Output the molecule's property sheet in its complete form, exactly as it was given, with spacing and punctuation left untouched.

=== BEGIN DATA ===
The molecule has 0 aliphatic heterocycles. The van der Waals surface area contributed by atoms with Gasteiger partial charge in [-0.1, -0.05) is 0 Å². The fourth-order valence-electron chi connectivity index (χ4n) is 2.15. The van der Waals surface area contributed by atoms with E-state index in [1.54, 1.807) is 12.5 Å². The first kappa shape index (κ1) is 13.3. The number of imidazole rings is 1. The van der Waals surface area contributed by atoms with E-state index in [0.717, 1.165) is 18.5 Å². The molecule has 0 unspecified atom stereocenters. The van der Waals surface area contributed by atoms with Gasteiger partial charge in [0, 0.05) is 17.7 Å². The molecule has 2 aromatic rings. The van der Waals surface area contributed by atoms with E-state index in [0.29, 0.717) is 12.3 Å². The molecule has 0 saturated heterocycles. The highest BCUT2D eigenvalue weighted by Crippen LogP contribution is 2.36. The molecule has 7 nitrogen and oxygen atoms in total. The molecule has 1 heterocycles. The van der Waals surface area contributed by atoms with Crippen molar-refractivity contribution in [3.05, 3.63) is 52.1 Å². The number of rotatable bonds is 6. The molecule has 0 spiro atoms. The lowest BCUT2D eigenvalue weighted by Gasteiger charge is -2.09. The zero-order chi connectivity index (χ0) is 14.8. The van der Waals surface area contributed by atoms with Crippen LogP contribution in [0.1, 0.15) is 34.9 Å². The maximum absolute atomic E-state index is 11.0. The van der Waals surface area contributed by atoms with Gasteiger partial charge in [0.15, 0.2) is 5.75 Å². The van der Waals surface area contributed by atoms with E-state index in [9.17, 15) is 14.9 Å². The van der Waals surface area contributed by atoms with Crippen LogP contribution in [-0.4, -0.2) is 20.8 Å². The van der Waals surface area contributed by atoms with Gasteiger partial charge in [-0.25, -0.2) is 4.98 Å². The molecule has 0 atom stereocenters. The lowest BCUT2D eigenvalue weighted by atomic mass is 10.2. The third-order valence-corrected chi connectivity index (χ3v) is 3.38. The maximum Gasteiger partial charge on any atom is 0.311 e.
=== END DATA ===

The molecule has 0 aliphatic heterocycles. The van der Waals surface area contributed by atoms with Gasteiger partial charge in [-0.1, -0.05) is 0 Å². The fourth-order valence-electron chi connectivity index (χ4n) is 2.15. The van der Waals surface area contributed by atoms with E-state index in [1.54, 1.807) is 12.5 Å². The first kappa shape index (κ1) is 13.3. The number of imidazole rings is 1. The van der Waals surface area contributed by atoms with E-state index in [0.717, 1.165) is 18.5 Å². The molecule has 0 unspecified atom stereocenters. The van der Waals surface area contributed by atoms with Gasteiger partial charge in [0, 0.05) is 17.7 Å². The molecule has 2 aromatic rings. The van der Waals surface area contributed by atoms with E-state index in [0.29, 0.717) is 12.3 Å². The molecule has 0 saturated heterocycles. The highest BCUT2D eigenvalue weighted by Crippen LogP contribution is 2.36. The molecule has 7 nitrogen and oxygen atoms in total. The molecule has 1 heterocycles. The van der Waals surface area contributed by atoms with Crippen molar-refractivity contribution in [3.05, 3.63) is 52.1 Å². The number of rotatable bonds is 6. The molecule has 0 spiro atoms. The lowest BCUT2D eigenvalue weighted by Gasteiger charge is -2.09. The zero-order chi connectivity index (χ0) is 14.8. The van der Waals surface area contributed by atoms with Crippen LogP contribution in [0.1, 0.15) is 34.9 Å². The maximum absolute atomic E-state index is 11.0. The van der Waals surface area contributed by atoms with Gasteiger partial charge in [0.15, 0.2) is 5.75 Å². The van der Waals surface area contributed by atoms with E-state index in [9.17, 15) is 14.9 Å². The van der Waals surface area contributed by atoms with Crippen LogP contribution in [-0.4, -0.2) is 20.8 Å². The van der Waals surface area contributed by atoms with Gasteiger partial charge in [-0.25, -0.2) is 4.98 Å². The molecule has 0 atom stereocenters. The lowest BCUT2D eigenvalue weighted by atomic mass is 10.2. The third-order valence-corrected chi connectivity index (χ3v) is 3.38. The maximum Gasteiger partial charge on any atom is 0.311 e.